Conowingo generates about 550 megawatts of power, similar to a full sized coal generating station, but cheaply and with no air or water pollution, so we should promptly authorize its use and keep it running.
On Thursday December 18th and Friday December 19th, Conowingo will be preforming tree trimming in Fisherman’s Park. Please pardon our noise and distraction with this project. The end result is to improve bald eagle viewing in the future.
Enhance the Bay. Relicense the dam and look at the whole watershed issue...
In a world of competing policy priorities, there is one policy objective that seems to generate more agreement than any other — we must protect the Chesapeake Bay. To do so requires good science, and recently we acquired some.
While I understand the concern about accumulated nutrient buildup in the sediment upstream of the Conowingo Dam...as an engineer I do not see what the operation of the dam's power station has anything to do with it...
On Saturday November 8th Eagle Day was held at the Conowingo Dam.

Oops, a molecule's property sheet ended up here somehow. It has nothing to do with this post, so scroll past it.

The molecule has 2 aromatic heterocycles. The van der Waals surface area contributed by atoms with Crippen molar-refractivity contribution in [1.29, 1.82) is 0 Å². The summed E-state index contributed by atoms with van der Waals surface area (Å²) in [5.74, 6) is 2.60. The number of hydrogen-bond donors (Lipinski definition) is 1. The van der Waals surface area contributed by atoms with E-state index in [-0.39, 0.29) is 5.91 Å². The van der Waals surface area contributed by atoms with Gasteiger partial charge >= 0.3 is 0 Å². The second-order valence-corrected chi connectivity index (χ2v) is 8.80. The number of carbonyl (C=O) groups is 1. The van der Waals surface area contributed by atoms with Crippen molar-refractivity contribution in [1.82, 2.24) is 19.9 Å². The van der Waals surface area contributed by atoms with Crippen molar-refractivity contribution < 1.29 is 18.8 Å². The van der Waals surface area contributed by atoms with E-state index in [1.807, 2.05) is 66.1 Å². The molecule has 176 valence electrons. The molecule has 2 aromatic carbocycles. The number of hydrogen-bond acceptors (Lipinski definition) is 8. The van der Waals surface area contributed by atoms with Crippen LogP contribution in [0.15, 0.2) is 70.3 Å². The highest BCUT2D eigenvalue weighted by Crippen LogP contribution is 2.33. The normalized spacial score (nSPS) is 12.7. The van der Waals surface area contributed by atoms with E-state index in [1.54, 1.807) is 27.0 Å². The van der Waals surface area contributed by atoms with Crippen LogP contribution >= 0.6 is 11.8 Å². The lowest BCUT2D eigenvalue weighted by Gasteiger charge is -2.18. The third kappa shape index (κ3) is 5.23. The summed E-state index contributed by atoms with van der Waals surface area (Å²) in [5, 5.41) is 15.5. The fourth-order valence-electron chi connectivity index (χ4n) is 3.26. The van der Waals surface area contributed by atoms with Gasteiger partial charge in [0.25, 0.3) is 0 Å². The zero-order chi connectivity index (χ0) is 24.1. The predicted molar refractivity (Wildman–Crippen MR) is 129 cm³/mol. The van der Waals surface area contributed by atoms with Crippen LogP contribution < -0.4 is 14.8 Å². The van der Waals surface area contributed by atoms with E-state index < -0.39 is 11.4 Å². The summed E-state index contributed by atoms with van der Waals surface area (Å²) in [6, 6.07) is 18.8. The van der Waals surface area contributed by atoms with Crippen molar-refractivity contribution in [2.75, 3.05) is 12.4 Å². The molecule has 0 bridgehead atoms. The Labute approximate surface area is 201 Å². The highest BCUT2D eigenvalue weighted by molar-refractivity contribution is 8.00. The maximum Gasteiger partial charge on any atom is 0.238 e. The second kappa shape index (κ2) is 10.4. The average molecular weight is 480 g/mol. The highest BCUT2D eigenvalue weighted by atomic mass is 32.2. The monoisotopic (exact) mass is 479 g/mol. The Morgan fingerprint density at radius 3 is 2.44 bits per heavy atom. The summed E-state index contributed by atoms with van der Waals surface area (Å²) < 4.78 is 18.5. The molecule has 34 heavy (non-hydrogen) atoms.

The U.S. Army Corps of Engineers’ Lower Susquehanna River Watershed Assessment is the most detailed, scientific study on sediment and its impact to the Bay to date.
[We must] not hang our hats on unproven schemes that may or may not have any impact on the water quality of the Bay, or fret over a political agenda that calls for "unleashing the power of the private sector"....
Swanson talks very candidly about...her more powerful conviction that local governments must accept the reality that local source pollution is the real smoking gun when it comes to the damaging the bay and our rivers.
Residents join researchers in looking out for roving reptiles during egg-laying season